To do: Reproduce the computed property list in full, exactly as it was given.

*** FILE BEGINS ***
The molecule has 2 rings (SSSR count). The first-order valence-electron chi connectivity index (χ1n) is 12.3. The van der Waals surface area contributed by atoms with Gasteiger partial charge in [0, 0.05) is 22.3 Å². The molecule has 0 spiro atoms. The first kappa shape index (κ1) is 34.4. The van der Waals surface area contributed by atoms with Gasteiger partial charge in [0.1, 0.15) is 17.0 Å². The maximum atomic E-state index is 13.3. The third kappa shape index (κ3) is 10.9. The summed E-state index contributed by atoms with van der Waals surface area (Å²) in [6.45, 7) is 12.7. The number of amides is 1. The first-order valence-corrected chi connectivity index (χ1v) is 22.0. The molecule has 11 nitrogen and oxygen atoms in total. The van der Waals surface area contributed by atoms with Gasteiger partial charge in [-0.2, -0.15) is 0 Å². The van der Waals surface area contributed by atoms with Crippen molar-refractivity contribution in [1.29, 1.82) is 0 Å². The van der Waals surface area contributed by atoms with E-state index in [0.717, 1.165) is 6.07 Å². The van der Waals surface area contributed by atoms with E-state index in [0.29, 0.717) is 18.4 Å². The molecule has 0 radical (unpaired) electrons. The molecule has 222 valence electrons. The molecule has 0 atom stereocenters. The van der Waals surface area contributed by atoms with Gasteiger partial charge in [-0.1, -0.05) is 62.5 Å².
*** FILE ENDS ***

The molecule has 2 rings (SSSR count). The first-order valence-electron chi connectivity index (χ1n) is 12.3. The van der Waals surface area contributed by atoms with Gasteiger partial charge in [0, 0.05) is 22.3 Å². The molecule has 0 spiro atoms. The first kappa shape index (κ1) is 34.4. The van der Waals surface area contributed by atoms with Gasteiger partial charge in [0.1, 0.15) is 17.0 Å². The maximum atomic E-state index is 13.3. The third kappa shape index (κ3) is 10.9. The summed E-state index contributed by atoms with van der Waals surface area (Å²) in [6.45, 7) is 12.7. The number of amides is 1. The first-order valence-corrected chi connectivity index (χ1v) is 22.0. The molecule has 11 nitrogen and oxygen atoms in total. The van der Waals surface area contributed by atoms with Gasteiger partial charge in [-0.2, -0.15) is 0 Å². The van der Waals surface area contributed by atoms with Crippen molar-refractivity contribution in [1.29, 1.82) is 0 Å². The van der Waals surface area contributed by atoms with E-state index in [0.717, 1.165) is 6.07 Å². The van der Waals surface area contributed by atoms with E-state index in [0.29, 0.717) is 18.4 Å². The molecule has 0 radical (unpaired) electrons. The molecule has 222 valence electrons. The molecule has 0 atom stereocenters. The van der Waals surface area contributed by atoms with Gasteiger partial charge in [-0.1, -0.05) is 62.5 Å².